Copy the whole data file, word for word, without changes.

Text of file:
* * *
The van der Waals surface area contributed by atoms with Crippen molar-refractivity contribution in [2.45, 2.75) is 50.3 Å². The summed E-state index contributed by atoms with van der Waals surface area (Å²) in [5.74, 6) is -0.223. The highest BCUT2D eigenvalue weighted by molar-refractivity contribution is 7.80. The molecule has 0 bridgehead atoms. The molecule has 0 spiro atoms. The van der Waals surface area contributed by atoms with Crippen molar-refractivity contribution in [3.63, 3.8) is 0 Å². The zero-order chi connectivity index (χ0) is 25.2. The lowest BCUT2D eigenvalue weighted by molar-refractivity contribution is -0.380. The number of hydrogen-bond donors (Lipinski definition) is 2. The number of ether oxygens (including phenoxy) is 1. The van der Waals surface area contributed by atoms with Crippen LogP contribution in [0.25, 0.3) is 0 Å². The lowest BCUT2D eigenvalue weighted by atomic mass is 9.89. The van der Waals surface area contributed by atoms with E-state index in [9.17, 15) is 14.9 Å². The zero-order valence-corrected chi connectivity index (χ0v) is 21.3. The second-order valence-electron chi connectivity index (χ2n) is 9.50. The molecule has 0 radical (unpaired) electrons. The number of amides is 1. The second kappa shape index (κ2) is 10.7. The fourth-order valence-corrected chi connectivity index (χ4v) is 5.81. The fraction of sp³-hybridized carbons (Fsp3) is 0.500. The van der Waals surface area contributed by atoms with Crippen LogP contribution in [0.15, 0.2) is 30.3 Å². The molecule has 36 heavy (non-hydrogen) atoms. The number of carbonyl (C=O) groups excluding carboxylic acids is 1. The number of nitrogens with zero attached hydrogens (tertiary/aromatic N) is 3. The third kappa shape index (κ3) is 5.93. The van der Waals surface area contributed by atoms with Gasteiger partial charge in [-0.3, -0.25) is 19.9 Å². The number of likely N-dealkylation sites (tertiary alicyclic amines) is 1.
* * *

The van der Waals surface area contributed by atoms with Crippen molar-refractivity contribution in [2.45, 2.75) is 50.3 Å². The summed E-state index contributed by atoms with van der Waals surface area (Å²) in [5.74, 6) is -0.223. The highest BCUT2D eigenvalue weighted by molar-refractivity contribution is 7.80. The molecule has 0 bridgehead atoms. The molecule has 0 spiro atoms. The van der Waals surface area contributed by atoms with Crippen molar-refractivity contribution in [3.63, 3.8) is 0 Å². The zero-order chi connectivity index (χ0) is 25.2. The lowest BCUT2D eigenvalue weighted by molar-refractivity contribution is -0.380. The number of hydrogen-bond donors (Lipinski definition) is 2. The number of ether oxygens (including phenoxy) is 1. The van der Waals surface area contributed by atoms with Crippen LogP contribution in [0.25, 0.3) is 0 Å². The lowest BCUT2D eigenvalue weighted by atomic mass is 9.89. The van der Waals surface area contributed by atoms with E-state index in [9.17, 15) is 14.9 Å². The zero-order valence-corrected chi connectivity index (χ0v) is 21.3. The second-order valence-electron chi connectivity index (χ2n) is 9.50. The molecule has 0 radical (unpaired) electrons. The number of amides is 1. The second kappa shape index (κ2) is 10.7. The fourth-order valence-corrected chi connectivity index (χ4v) is 5.81. The fraction of sp³-hybridized carbons (Fsp3) is 0.500. The van der Waals surface area contributed by atoms with Crippen LogP contribution in [0.15, 0.2) is 30.3 Å². The molecule has 36 heavy (non-hydrogen) atoms. The number of carbonyl (C=O) groups excluding carboxylic acids is 1. The number of nitrogens with zero attached hydrogens (tertiary/aromatic N) is 3. The third kappa shape index (κ3) is 5.93. The van der Waals surface area contributed by atoms with Gasteiger partial charge in [-0.3, -0.25) is 19.9 Å². The number of likely N-dealkylation sites (tertiary alicyclic amines) is 1.